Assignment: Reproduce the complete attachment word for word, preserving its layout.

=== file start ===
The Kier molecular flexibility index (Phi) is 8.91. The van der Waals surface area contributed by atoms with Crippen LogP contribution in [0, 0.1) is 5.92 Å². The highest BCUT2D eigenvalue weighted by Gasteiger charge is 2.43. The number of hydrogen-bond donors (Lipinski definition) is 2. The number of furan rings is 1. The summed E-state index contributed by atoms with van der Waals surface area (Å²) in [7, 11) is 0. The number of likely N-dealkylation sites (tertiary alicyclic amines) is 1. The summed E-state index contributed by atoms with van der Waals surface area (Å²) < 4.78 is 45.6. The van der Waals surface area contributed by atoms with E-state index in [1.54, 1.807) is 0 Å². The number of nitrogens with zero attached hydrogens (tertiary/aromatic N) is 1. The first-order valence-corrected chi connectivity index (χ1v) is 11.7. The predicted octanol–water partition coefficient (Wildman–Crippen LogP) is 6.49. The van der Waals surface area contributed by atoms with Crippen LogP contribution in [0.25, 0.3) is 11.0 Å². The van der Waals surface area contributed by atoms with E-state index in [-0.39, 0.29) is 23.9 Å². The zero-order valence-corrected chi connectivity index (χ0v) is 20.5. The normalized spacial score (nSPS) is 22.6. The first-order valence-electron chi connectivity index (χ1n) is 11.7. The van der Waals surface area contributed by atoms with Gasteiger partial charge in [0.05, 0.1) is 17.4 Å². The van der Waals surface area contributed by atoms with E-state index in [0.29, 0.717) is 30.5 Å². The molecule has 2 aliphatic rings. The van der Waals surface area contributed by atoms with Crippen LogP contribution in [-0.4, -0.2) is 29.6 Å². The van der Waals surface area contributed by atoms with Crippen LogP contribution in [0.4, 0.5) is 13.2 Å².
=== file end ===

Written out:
The Kier molecular flexibility index (Phi) is 8.91. The van der Waals surface area contributed by atoms with Crippen LogP contribution in [0, 0.1) is 5.92 Å². The highest BCUT2D eigenvalue weighted by Gasteiger charge is 2.43. The number of hydrogen-bond donors (Lipinski definition) is 2. The number of furan rings is 1. The summed E-state index contributed by atoms with van der Waals surface area (Å²) in [7, 11) is 0. The number of likely N-dealkylation sites (tertiary alicyclic amines) is 1. The summed E-state index contributed by atoms with van der Waals surface area (Å²) < 4.78 is 45.6. The van der Waals surface area contributed by atoms with E-state index in [1.54, 1.807) is 0 Å². The number of nitrogens with zero attached hydrogens (tertiary/aromatic N) is 1. The first-order valence-corrected chi connectivity index (χ1v) is 11.7. The predicted octanol–water partition coefficient (Wildman–Crippen LogP) is 6.49. The van der Waals surface area contributed by atoms with Crippen LogP contribution in [0.25, 0.3) is 11.0 Å². The van der Waals surface area contributed by atoms with E-state index in [-0.39, 0.29) is 23.9 Å². The zero-order valence-corrected chi connectivity index (χ0v) is 20.5. The normalized spacial score (nSPS) is 22.6. The first-order valence-electron chi connectivity index (χ1n) is 11.7. The van der Waals surface area contributed by atoms with Gasteiger partial charge in [0.05, 0.1) is 17.4 Å². The van der Waals surface area contributed by atoms with E-state index in [0.29, 0.717) is 30.5 Å². The molecule has 2 aliphatic rings. The van der Waals surface area contributed by atoms with Crippen LogP contribution in [-0.4, -0.2) is 29.6 Å². The van der Waals surface area contributed by atoms with Crippen LogP contribution in [0.4, 0.5) is 13.2 Å².